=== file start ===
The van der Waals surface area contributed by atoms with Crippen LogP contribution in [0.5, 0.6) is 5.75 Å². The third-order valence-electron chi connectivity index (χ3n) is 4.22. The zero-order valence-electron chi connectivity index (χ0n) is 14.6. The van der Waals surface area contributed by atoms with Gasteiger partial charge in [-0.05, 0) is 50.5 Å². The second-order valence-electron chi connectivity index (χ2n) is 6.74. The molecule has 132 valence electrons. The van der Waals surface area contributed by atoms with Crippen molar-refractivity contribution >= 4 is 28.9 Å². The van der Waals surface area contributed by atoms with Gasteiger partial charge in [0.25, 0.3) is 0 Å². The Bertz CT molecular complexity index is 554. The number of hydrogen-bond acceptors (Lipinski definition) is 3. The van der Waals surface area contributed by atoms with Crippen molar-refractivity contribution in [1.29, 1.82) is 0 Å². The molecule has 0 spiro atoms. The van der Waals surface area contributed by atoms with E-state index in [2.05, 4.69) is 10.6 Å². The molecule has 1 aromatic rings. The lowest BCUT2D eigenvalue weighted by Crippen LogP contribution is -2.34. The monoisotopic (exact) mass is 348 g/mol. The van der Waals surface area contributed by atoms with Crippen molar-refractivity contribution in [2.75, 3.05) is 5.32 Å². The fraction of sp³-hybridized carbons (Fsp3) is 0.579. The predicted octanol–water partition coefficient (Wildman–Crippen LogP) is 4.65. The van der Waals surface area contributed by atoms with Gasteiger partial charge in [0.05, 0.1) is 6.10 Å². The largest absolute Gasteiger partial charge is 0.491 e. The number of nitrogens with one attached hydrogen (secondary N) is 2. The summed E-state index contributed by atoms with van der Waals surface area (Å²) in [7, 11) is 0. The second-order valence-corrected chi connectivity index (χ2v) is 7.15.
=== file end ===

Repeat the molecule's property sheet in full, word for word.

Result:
The van der Waals surface area contributed by atoms with Crippen LogP contribution in [0.5, 0.6) is 5.75 Å². The third-order valence-electron chi connectivity index (χ3n) is 4.22. The zero-order valence-electron chi connectivity index (χ0n) is 14.6. The van der Waals surface area contributed by atoms with Gasteiger partial charge in [-0.05, 0) is 50.5 Å². The second-order valence-electron chi connectivity index (χ2n) is 6.74. The molecule has 132 valence electrons. The van der Waals surface area contributed by atoms with Crippen molar-refractivity contribution >= 4 is 28.9 Å². The van der Waals surface area contributed by atoms with Gasteiger partial charge in [0.25, 0.3) is 0 Å². The Bertz CT molecular complexity index is 554. The number of hydrogen-bond acceptors (Lipinski definition) is 3. The van der Waals surface area contributed by atoms with Crippen molar-refractivity contribution in [1.29, 1.82) is 0 Å². The molecule has 0 spiro atoms. The van der Waals surface area contributed by atoms with E-state index in [2.05, 4.69) is 10.6 Å². The molecule has 1 aromatic rings. The lowest BCUT2D eigenvalue weighted by Crippen LogP contribution is -2.34. The monoisotopic (exact) mass is 348 g/mol. The van der Waals surface area contributed by atoms with Crippen molar-refractivity contribution in [2.75, 3.05) is 5.32 Å². The fraction of sp³-hybridized carbons (Fsp3) is 0.579. The predicted octanol–water partition coefficient (Wildman–Crippen LogP) is 4.65. The van der Waals surface area contributed by atoms with Gasteiger partial charge in [0.05, 0.1) is 6.10 Å². The largest absolute Gasteiger partial charge is 0.491 e. The number of nitrogens with one attached hydrogen (secondary N) is 2. The summed E-state index contributed by atoms with van der Waals surface area (Å²) in [7, 11) is 0. The second-order valence-corrected chi connectivity index (χ2v) is 7.15.